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Protecting Australians at work

Research shows that around 5,000 cancer cases each year in Australia are due to exposure to occupational risk factors. Cancer Council is at the forefront of the effort to protect Australian workers through research, education and workplace policy change.

Protecting Australians at work

Around 3.6 million Australians, or 40% of the working population, are exposed to at least one cancer-causing agent in their workplace, with around 5,000 cancer cases caused by occupational exposure every year.

A key part of Cancer Council's work to prevent occupational cancers has been to identify the known or suspected carcinogens (a substance that can cause cancer) lurking in Australian workplaces. Comprehensive research has identified 38 cancer-causing agents. The most significant current workplace carcinogens are UV radiation, diesel engine exhaust, second-hand tobacco smoke, benzene, lead and silica. Most workers exposed to these agents will not necessarily develop cancer, but exposure at harmful levels does increase cancer risk – particularly the risk of developing cancers of the lungs, skin, bladder and blood.

Two workers on site wearing orange, blue and white uniform. One is using a large saw.

Asbestos used to be the most important workplace carcinogen as it was used across a range of industries for many years and it is still present in many buildings. It was banned from use in Australia from 2004 following the release of research that linked it conclusively with mesothelioma – a particularly deadly cancer of the lung. While asbestos is still present in our environment and an occupational cancer risk, its lethal impact has been significantly reduced through highly successful education and awareness programs led by organisations such as Cancer Council, as well as the implementation of strict government policies around safety. It’s this successful approach that Cancer Council will adopt to minimise the impact of other significant carcinogens.

Our overall aim is to help people understand that exposure to cancer causing agents is not uncommon in the course of work, but that it is possible to eliminate or minimise that exposure and the risk associated with it."

Professor Tim Driscoll
Chair, Occupational and Environmental Cancer Risk Committee, Cancer Council Australia

Despite this strong foundation, tackling workplace cancer is still complex. Cancer can take many years, or even decades, to develop and people may have other related risk factor exposure, so it’s often hard to see the connection between the exposure and the type of cancer that results. The workplace is also an area fraught with competing pressures from different parties, making it hard to change both individual behaviours and overarching safety regulations and policy.

At Cancer Council we are using our internationally-recognised expertise in public health, research and education to engage with government authorities and workplaces to actively overcome these challenges.


One way we are leveraging our expertise is through Cancer Council’s Occupational and Environmental Cancer Risk Committee, which brings together Australia’s leading experts in the field to measure the problem, develop solutions and evaluate the impact. Our membership of the National Industrial Chemical Notification and Assessment Scheme Committee has also enabled us to meaningfully contribute to the national rules and regulations around how potential carcinogens are regulated, as well as influencing government policy around how workers should be protected against exposure.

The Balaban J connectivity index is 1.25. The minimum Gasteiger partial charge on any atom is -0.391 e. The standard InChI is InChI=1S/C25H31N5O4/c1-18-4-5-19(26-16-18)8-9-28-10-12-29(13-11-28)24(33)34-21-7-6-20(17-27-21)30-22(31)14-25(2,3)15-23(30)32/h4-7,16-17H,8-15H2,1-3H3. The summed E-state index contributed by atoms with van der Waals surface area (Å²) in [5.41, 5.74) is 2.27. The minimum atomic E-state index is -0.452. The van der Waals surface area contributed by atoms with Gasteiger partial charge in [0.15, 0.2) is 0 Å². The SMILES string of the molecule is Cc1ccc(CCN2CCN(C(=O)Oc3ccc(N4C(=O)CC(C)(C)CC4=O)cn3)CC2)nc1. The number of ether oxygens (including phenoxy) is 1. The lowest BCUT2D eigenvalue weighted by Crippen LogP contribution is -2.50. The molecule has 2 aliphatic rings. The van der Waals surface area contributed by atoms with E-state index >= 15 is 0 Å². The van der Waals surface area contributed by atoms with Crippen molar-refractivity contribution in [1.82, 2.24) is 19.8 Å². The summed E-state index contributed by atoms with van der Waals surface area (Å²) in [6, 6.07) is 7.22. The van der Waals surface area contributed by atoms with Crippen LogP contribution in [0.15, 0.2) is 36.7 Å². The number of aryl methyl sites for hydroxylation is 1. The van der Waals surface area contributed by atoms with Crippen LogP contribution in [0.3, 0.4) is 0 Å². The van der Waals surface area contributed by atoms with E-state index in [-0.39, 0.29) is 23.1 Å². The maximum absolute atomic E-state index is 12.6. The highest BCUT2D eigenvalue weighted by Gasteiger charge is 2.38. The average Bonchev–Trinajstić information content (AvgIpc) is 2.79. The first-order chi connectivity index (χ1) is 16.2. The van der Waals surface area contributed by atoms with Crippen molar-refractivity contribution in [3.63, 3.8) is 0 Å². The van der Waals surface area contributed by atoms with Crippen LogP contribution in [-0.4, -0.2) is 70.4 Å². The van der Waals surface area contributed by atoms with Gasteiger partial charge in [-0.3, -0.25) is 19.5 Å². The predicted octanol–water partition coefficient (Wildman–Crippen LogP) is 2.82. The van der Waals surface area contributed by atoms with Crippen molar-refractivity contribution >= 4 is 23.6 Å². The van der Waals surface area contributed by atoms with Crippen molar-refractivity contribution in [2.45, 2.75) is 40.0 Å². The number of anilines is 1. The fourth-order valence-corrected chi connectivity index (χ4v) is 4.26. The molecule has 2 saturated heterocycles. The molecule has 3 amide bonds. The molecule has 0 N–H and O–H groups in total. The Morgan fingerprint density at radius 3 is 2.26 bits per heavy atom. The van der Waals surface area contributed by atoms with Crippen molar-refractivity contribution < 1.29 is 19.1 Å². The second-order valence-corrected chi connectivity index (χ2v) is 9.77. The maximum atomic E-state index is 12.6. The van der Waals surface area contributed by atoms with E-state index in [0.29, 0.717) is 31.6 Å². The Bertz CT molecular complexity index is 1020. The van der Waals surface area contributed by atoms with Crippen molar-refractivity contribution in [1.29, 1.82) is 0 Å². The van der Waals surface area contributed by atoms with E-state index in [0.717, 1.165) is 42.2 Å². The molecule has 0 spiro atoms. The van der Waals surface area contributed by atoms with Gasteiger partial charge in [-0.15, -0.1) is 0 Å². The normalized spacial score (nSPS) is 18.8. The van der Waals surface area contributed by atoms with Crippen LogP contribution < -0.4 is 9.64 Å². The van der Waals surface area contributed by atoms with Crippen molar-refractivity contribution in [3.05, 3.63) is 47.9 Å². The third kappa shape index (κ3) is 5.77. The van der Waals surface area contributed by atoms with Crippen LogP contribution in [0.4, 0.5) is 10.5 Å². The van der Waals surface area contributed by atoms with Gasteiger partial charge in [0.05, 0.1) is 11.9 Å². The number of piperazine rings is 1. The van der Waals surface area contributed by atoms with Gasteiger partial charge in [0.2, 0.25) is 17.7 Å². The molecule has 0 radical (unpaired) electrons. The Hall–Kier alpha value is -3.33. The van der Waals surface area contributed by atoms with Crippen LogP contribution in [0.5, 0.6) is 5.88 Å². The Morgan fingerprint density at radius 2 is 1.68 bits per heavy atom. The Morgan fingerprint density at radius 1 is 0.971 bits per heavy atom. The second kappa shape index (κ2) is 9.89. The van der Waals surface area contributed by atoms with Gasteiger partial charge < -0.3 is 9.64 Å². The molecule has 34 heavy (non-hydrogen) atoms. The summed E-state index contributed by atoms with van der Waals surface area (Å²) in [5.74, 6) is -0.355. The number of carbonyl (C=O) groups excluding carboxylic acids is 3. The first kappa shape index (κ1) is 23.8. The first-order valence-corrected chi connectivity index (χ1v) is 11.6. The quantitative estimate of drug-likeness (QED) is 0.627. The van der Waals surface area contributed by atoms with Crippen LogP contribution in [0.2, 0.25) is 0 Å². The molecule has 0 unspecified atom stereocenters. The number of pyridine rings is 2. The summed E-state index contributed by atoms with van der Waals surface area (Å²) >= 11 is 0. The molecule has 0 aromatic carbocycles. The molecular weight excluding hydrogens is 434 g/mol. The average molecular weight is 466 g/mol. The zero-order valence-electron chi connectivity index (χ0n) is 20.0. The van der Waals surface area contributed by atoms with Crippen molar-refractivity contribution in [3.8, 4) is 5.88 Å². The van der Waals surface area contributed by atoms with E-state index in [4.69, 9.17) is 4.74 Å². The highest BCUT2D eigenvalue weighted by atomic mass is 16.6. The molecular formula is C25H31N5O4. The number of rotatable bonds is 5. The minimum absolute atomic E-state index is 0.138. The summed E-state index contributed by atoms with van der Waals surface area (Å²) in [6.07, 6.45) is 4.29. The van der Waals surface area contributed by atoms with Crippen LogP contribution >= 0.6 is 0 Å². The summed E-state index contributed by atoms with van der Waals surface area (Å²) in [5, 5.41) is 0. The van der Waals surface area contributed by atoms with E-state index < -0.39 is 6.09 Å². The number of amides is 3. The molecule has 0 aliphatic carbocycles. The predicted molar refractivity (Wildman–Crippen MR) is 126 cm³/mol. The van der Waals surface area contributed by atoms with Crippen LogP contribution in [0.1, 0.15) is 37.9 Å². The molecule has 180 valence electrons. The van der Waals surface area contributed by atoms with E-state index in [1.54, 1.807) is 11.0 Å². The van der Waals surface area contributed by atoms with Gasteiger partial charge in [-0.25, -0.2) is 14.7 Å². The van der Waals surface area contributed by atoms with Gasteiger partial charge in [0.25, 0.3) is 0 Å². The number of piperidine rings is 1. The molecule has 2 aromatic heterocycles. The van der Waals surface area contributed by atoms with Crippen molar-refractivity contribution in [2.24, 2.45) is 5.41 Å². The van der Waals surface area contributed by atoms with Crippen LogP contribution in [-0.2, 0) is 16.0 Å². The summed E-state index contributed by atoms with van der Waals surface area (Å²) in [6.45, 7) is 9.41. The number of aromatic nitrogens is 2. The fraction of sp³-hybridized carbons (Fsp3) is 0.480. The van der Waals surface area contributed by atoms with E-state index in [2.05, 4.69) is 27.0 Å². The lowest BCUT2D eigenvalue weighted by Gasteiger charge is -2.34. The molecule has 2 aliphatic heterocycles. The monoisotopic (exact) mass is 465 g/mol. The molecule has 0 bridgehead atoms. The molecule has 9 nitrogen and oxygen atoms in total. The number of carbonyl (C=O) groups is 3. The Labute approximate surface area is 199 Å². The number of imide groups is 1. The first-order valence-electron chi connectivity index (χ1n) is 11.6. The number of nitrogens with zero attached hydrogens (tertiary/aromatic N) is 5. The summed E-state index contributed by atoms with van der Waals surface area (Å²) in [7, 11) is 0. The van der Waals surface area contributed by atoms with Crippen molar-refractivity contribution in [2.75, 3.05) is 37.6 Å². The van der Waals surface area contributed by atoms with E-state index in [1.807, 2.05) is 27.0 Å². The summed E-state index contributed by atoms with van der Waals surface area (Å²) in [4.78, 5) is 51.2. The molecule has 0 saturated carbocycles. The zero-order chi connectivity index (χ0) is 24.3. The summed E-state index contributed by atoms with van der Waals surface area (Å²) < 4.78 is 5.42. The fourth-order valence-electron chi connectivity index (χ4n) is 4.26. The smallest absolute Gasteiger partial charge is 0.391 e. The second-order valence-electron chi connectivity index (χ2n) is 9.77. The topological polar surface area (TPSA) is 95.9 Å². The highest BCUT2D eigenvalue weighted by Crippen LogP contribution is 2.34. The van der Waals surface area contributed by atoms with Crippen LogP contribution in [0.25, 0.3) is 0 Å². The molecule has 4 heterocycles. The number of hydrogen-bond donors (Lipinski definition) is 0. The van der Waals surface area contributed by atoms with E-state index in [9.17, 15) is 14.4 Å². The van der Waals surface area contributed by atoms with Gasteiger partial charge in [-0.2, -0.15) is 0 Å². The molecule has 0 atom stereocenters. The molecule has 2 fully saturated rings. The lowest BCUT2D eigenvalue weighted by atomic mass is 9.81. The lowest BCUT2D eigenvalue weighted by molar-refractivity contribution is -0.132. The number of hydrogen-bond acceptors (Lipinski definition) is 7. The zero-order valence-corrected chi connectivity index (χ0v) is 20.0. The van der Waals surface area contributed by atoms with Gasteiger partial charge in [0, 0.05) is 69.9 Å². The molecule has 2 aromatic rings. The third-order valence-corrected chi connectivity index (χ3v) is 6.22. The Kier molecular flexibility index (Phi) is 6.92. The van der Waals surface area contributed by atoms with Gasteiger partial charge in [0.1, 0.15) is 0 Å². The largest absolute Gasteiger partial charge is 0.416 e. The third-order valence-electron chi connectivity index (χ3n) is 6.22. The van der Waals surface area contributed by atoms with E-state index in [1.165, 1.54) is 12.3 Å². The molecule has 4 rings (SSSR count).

Cancer Council is a trusted and independent player, offering a credible health voice to encourage employers and regulators to meaningfully reduce, control and regulate workplace carcinogens with public health and safety as the primary priority."

Importantly, Cancer Council is also changing the conversation around what it means to be safe at work and empowering people to make their own decisions about their health. Partnerships with organisations like Safe Work Australia enable Cancer Council to actively influence how cancer prevention is perceived in workplaces. Rather than focussing mainly on making sure a worker gets home safely each night, both employers and employees are being urged and supported to think about the long-term consequences of the work environment.

The kNOw Workplace Cancer campaign is a great illustration of the work we are delivering in partnership with experts and workplaces around the country to raise awareness of occupational and environmental cancers. Using evidence-based posters, videos, fact sheets and online resources, the campaign empowers both employers and employees to identify and address exposure to carcinogens in their workplace.

Person standing next to a dishwasher with a bottle of sunscreen above it, applying sunscreen to their forearm.

Thanks to the support of our donors, Cancer Council has made significant progress in preventing workplace related cancers. But there is much work still to be done. Rates of cancer due to workplace exposure are likely to increase unless we create an environment where exposure to cancer-causing agents in the workplace is further minimised. For this reason, Cancer Council will continue to evaluate and refine our existing programs, measure behavioural change and exposure levels and reinforce these critically important safety messages to Australia’s valued workforces in our efforts to reach a cancer free future.

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